As stated earlier in the stars and space articles, the space according to present knowledge emerged from the Big Bang with stars and planets and everything. The sun is the closest star to us – that’s why it looks so huge. Other stars are sometimes thousands of times larger than the sun, but they are so far away that they look like small dots in the night sky.
The stars will go out, and new ones are constantly born. Because the stars are so far away, their light’s trip here takes millions of years. Thus, how we see the starry sky is really like an old photo of what the stars looked like millions or billions of years ago. It may be that some of the stars we see are actually already gone and new ones have emerged to replace them.
How, then new stars are born? The stars are created when the cold gas clouds are condensed together under their own weight. In the end, the resulting star settles to a stable state. At this stage the star receives energy from nuclear reactions, the fusion of hydrogen. Our sun is at this stage. Our Sun is about five billion years old and it is in the middle of its life cycle.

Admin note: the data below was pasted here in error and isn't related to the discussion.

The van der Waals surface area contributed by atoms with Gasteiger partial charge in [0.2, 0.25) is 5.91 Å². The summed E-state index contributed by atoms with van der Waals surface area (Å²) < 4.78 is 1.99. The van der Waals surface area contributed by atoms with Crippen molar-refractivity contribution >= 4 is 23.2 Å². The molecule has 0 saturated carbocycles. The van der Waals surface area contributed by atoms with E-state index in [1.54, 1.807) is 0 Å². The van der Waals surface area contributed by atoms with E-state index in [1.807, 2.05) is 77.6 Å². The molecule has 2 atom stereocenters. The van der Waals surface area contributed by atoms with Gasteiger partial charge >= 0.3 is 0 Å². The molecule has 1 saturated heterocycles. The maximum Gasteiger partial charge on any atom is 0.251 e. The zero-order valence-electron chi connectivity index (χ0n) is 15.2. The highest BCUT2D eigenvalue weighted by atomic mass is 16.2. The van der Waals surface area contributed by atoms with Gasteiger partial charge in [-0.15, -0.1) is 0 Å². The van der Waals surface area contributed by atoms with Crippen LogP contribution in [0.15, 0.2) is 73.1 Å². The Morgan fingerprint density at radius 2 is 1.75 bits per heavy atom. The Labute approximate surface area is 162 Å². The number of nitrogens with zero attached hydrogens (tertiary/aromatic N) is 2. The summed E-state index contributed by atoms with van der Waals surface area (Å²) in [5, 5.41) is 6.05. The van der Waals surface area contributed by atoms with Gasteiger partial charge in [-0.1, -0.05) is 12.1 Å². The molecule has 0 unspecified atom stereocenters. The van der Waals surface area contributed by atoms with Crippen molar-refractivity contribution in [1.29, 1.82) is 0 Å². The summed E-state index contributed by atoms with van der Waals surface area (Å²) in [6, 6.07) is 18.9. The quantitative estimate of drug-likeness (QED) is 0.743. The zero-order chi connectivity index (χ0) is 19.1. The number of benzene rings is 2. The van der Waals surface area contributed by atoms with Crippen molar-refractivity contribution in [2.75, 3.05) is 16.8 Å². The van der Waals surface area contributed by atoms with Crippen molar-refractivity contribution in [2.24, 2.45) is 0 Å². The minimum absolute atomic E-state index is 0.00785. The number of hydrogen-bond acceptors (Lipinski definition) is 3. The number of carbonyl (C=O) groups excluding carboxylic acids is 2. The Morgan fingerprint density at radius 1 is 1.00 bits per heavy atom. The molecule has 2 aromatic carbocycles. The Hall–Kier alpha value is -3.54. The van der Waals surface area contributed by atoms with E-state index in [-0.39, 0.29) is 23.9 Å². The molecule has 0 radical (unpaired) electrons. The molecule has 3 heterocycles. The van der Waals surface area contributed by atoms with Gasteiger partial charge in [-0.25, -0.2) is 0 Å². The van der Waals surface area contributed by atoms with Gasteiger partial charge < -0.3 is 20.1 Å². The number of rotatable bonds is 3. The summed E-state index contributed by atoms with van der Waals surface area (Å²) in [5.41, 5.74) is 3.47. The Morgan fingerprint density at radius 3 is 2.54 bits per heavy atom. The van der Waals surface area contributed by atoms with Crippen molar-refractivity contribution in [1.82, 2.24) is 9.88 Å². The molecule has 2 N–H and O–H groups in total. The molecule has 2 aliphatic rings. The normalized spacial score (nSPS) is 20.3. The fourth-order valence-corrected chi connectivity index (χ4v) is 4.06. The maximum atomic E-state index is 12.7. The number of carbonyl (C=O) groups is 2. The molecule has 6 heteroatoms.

When all of the hydrogen starts being used, moves the star to fuse helium (the same substance that is in gas balloons) and the star’s core shrinks and heats up, but the outer parts expand and cool down. Thus the star becomes a red giant. After this, the stars with the mass of our sun become planetary nebula, with a central star being a dense white dwarf. By the time the fog will disappear, and cool white dwarf remains.
Heavy stars, about 10 times the mass of our Sun, are destined into a supernova explosion, which results in a gas cloud, in addition to either a neutron star or a black hole. Supernova is a huge explosion, where the fading star burst like a bomb and throws material all around the space. A black hole is a body, which traction force is so strong, that it will suck up everything – even light. It is believed that in the middle of our Galaxy is a huge black hole, whose name is Sagittarius A.